by DION HENRICK
CAPE TOWN, (CAJ News) – THE installation of a solar plant by an innovative farmer could herald the end of electricity shortages in South Africa’s fruit bowl, as the Ceres Valley is popularly known.
Ian Versfeld, the local farmer, is the brains behind the so-called solar orchard after installing the plant at his farm.
The facility at his Vadersgawe farm is a much bigger capacity than what the farmer needs, hence he can feed the excess power back into the local grid.
Installation of the system that includes 630 (360W each) solar panels, producing up to 226,8 kWp DC power, was completed in 2020.
The system can produce up to 376 882 kWh per year.
The ground mount system that was built took up minimal space as underutilized ground not suitable for fruit development was used to build the plant.
Therefore, essentially low potential ground was converted into a ‘solar-orchard’ which the farm harvests daily throughout the year.
This has increased the available electricity in the area.
The entire community now has more power to draw from and is less vulnerable to load-shedding.
Additionally, the staff on the farm are supplied with free electricity.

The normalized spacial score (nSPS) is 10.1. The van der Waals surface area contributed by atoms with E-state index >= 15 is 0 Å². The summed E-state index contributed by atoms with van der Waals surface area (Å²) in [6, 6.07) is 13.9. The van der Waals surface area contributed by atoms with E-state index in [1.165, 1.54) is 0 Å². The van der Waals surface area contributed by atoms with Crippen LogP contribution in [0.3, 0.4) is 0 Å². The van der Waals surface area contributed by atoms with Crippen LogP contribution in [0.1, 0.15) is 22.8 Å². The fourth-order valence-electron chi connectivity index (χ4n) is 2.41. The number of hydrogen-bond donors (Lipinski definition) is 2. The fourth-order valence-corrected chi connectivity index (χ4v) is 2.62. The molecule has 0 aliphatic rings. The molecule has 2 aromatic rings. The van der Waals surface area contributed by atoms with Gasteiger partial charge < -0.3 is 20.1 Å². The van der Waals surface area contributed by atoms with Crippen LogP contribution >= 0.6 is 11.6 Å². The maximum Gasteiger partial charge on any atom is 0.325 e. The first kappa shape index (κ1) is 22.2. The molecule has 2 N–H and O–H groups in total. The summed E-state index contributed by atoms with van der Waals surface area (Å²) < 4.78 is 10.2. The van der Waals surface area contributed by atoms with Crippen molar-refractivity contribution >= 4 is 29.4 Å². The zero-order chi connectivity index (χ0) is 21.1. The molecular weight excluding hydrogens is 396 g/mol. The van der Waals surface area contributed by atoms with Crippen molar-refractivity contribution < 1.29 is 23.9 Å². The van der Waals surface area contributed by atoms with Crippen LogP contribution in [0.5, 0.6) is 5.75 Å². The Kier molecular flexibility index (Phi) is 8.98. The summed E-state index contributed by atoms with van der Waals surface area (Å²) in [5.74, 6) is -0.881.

“Using the solar plant to produce our electricity, I’m experiencing a much more stable internal network. The Solar Edge technology makes monitoring and fault finding easy,” Versfeld said.
His farm was converted from a 180ha wheat only farm to a 60ha fruit farming unit supplying supermarkets in Europe and the United King.
Later, a large dam was constructed so that the fruit farm division could expand up to 90ha.
Versfeld is well known and well-loved in the area.
Realising that the electricity shortages, he decided to step in and install a solar plant on his property.
Solar power works by capturing the sun’s energy using a system of photovoltaic (PV) panels which convert it to electricity.
David Masureik from New Southern Energy, the company that designed and installed the solar farm, said the project was an excellent example of a grid tied system that would benefit a whole area.
“Mr Versfeld was wise to choose the best technology available to maximize the production of the system throughout its lifetime” Masureik added.
– CAJ News